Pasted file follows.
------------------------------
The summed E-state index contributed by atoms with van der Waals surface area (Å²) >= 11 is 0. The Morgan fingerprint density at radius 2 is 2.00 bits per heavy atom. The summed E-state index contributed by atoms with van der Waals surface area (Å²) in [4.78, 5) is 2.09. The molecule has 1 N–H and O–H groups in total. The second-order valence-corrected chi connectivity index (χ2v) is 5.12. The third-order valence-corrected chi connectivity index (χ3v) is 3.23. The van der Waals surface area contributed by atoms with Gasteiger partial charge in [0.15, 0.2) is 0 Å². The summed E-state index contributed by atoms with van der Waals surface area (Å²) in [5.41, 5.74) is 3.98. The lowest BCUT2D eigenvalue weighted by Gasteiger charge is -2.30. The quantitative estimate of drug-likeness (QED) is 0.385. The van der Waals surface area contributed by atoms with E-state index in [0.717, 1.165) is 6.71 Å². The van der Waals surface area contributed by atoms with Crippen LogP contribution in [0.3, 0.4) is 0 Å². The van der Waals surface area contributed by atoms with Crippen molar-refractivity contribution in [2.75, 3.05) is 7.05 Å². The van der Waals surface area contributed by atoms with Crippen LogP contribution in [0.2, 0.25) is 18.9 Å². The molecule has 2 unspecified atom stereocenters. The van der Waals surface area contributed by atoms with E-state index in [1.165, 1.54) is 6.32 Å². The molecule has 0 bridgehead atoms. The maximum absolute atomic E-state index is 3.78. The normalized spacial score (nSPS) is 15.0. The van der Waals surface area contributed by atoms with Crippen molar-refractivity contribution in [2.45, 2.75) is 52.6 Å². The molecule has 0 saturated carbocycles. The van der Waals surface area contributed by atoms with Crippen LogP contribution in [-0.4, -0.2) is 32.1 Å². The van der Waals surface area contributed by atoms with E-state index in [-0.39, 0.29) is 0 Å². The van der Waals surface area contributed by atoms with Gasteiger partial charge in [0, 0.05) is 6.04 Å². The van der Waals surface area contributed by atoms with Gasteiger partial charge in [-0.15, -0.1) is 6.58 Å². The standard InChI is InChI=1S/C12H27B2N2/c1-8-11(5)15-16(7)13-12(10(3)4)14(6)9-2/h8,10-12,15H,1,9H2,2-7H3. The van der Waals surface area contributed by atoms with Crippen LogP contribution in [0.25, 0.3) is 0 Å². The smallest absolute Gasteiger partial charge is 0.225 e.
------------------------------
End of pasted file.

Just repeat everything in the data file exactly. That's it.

The summed E-state index contributed by atoms with van der Waals surface area (Å²) >= 11 is 0. The Morgan fingerprint density at radius 2 is 2.00 bits per heavy atom. The summed E-state index contributed by atoms with van der Waals surface area (Å²) in [4.78, 5) is 2.09. The molecule has 1 N–H and O–H groups in total. The second-order valence-corrected chi connectivity index (χ2v) is 5.12. The third-order valence-corrected chi connectivity index (χ3v) is 3.23. The van der Waals surface area contributed by atoms with Gasteiger partial charge in [0.15, 0.2) is 0 Å². The summed E-state index contributed by atoms with van der Waals surface area (Å²) in [5.41, 5.74) is 3.98. The lowest BCUT2D eigenvalue weighted by Gasteiger charge is -2.30. The quantitative estimate of drug-likeness (QED) is 0.385. The van der Waals surface area contributed by atoms with E-state index in [0.717, 1.165) is 6.71 Å². The van der Waals surface area contributed by atoms with Crippen LogP contribution in [0.3, 0.4) is 0 Å². The van der Waals surface area contributed by atoms with Crippen molar-refractivity contribution in [2.75, 3.05) is 7.05 Å². The van der Waals surface area contributed by atoms with Crippen LogP contribution in [0.2, 0.25) is 18.9 Å². The molecule has 2 unspecified atom stereocenters. The van der Waals surface area contributed by atoms with E-state index in [1.165, 1.54) is 6.32 Å². The molecule has 0 bridgehead atoms. The maximum absolute atomic E-state index is 3.78. The normalized spacial score (nSPS) is 15.0. The van der Waals surface area contributed by atoms with Crippen molar-refractivity contribution in [2.45, 2.75) is 52.6 Å². The molecule has 0 saturated carbocycles. The van der Waals surface area contributed by atoms with Crippen LogP contribution in [-0.4, -0.2) is 32.1 Å². The van der Waals surface area contributed by atoms with E-state index in [-0.39, 0.29) is 0 Å². The van der Waals surface area contributed by atoms with Gasteiger partial charge in [0, 0.05) is 6.04 Å². The van der Waals surface area contributed by atoms with Gasteiger partial charge in [-0.15, -0.1) is 6.58 Å². The standard InChI is InChI=1S/C12H27B2N2/c1-8-11(5)15-16(7)13-12(10(3)4)14(6)9-2/h8,10-12,15H,1,9H2,2-7H3. The van der Waals surface area contributed by atoms with Crippen LogP contribution in [0.25, 0.3) is 0 Å². The smallest absolute Gasteiger partial charge is 0.225 e.